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Ellen Wood (author)
This eBook from the Gutenberg Project consists of approximately 762 pages of information about Verner's Pride.

“I can do it all,” answered Lucy.  “I can——­”

“What next, my dear? You pack!  Though Catherine’s hand is painful, she can do something.”

“Oh, yes, we shall manage very well,” cheerfully answered Lucy.  “Did you say we should have to go out, Lady Verner?”

“This afternoon.  For one place, we must go to the Bitterworths.  You cannot go away without seeing them, and Mrs. Bitterworth is too ill just now to call upon you.  I wonder whether Lionel will be here to-day?”

It was a “wonder” which had been crossing Lucy’s own heart.  She went to her room after breakfast, and soon became deep in her preparations with old Catherine; Lucy doing the chief part of the work, in spite of Catherine’s remonstrances.  But her thoughts were not with her hands; they remained buried in that speculation of Lady Verner’s—­would Lionel be there that day?

The time went on to the afternoon, and he had not come.  They stepped into the carriage (for Lady Verner could indulge in the luxury of horses again now) to make their calls, and he had not come.  Lucy’s heart palpitated strangely at the doubt of whether she should really depart without seeing him.  A very improbable doubt, considering the contemplated arrival at Deerham Court of Sir Henry Tempest.

As they passed Dr. West’s old house, Lady Verner ordered the carriage to turn the corner and stop at the door.  “Mr. Jan Verner” was on the plate now, where “West and Verner” used to be.  Master Cheese unwillingly disturbed himself to come out, for he was seated over a washhand-basin of gooseberry fool, which he had got surreptitiously made for him in the kitchen.  Mr. Jan was out, he said.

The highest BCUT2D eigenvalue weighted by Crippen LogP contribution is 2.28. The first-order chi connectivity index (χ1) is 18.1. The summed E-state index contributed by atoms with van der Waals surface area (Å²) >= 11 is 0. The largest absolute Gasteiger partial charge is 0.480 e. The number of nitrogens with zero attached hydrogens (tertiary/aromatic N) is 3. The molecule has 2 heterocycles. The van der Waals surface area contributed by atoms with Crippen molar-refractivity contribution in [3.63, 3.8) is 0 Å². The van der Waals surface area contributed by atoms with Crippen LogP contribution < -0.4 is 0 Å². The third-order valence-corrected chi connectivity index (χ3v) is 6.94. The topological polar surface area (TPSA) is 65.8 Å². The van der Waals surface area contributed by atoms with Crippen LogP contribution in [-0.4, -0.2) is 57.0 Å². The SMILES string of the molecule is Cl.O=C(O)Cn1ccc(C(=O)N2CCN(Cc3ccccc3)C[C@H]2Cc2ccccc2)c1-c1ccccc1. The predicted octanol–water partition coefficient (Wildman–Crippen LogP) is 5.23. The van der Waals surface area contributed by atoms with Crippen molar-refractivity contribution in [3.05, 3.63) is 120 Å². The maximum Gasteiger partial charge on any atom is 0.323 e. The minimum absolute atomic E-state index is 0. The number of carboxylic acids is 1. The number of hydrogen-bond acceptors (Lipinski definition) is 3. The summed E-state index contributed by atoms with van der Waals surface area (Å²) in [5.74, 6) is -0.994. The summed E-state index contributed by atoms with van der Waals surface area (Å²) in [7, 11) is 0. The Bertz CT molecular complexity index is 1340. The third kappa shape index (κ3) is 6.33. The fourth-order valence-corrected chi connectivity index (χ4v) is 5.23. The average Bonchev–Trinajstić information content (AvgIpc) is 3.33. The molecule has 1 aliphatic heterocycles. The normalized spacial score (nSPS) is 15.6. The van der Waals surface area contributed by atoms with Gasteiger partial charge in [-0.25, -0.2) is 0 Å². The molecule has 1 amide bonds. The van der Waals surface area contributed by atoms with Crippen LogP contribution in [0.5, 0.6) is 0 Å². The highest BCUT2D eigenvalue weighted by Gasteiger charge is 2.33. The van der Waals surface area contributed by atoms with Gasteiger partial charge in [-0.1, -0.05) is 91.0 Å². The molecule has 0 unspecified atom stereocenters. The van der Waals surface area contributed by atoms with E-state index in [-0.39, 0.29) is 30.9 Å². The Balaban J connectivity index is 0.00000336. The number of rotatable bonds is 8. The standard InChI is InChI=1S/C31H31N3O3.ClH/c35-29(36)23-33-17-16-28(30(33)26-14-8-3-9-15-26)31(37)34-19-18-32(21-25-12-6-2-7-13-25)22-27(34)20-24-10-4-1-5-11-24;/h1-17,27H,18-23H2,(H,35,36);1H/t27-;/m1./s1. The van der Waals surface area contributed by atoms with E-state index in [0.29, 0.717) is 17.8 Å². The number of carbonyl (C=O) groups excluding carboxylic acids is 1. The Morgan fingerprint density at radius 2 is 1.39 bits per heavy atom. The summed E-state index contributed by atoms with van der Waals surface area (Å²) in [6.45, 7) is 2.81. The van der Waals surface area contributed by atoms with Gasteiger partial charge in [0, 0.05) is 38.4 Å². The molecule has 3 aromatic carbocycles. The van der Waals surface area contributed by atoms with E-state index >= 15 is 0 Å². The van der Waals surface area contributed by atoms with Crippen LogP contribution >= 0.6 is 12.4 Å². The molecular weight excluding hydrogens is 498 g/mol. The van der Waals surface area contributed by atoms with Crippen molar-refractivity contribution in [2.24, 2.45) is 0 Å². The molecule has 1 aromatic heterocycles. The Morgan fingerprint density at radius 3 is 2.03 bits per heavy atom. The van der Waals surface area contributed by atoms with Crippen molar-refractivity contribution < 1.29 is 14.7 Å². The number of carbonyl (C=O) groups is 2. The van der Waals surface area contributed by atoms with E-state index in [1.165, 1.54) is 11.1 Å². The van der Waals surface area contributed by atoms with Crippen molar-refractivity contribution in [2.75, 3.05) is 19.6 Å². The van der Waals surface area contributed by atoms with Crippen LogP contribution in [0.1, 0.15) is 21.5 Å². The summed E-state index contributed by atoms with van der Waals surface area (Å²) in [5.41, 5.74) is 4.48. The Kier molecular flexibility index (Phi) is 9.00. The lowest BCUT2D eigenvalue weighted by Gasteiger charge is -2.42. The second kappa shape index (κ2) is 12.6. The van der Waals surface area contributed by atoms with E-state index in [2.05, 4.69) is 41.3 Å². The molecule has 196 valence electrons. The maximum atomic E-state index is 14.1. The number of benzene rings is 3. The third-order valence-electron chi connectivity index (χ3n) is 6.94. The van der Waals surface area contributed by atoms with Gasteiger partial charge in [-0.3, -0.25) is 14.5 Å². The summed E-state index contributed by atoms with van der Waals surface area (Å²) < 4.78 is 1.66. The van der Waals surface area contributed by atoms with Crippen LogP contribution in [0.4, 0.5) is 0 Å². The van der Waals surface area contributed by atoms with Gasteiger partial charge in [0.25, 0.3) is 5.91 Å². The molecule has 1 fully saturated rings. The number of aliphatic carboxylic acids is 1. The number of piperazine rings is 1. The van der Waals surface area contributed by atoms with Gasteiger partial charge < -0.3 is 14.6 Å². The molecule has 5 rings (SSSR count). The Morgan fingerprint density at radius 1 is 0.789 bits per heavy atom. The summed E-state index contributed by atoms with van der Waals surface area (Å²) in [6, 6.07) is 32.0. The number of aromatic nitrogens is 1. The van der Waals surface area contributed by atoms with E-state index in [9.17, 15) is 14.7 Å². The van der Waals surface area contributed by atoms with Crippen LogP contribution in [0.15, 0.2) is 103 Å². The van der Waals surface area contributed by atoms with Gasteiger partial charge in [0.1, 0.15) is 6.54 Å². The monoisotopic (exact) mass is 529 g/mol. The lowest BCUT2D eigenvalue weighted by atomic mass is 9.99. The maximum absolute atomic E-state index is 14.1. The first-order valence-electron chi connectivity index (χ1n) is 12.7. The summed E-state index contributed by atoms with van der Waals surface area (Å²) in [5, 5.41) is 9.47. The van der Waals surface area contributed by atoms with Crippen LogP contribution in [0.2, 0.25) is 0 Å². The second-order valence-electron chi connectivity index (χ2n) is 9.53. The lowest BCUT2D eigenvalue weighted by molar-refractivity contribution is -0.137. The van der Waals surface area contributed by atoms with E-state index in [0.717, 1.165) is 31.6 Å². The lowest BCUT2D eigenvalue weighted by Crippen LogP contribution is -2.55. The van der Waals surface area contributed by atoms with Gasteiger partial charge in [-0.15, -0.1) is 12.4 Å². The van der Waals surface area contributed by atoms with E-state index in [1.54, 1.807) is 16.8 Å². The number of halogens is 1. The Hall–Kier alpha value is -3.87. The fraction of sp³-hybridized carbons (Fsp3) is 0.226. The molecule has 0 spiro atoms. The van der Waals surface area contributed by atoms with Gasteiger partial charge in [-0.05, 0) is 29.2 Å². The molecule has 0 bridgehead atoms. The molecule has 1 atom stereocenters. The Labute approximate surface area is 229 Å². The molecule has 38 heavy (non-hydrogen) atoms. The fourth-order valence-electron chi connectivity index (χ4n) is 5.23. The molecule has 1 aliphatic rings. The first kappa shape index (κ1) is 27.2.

So Lady Verner ordered the carriage on, leaving a message for Jan that she wanted some more “drops” made up.

They paid the visit to Mrs. Bitterworth.  Mr. Bitterworth was not at home.  He had gone to see Mr. Verner.  A sudden beating of the heart, a rising flush in the cheeks, a mist for a moment before her eyes, and Lucy was being whirled to Verner’s Pride.  Lady Verner had ordered the carriage thither, as they left Mrs. Bitterworth’s.

They found them both in the drawing-room.  Mr. Bitterworth had just risen to leave, and was shaking hands with Lionel.  Lady Verner interrupted them with the news of Lucy’s departure; of her own.

“Sir Henry will be here to-morrow,” she said to Lionel.  “He takes Lucy to London with him the following day, and I accompany them.”

Lionel, startled, looked round at Lucy.  She was not looking at him.  Her eyes were averted—­her face was flushed.

“But you are not going for good, Miss Lucy!” cried Mr. Bitterworth.

“She is,” replied Lady Verner.  “And glad enough, I am sure, she must be, to get away from stupid Deerham.  She little thought, when she came to it, that her sojourn in it would be so long as this.  I have seen the rebellion, at her having to stop in it, rising often.”

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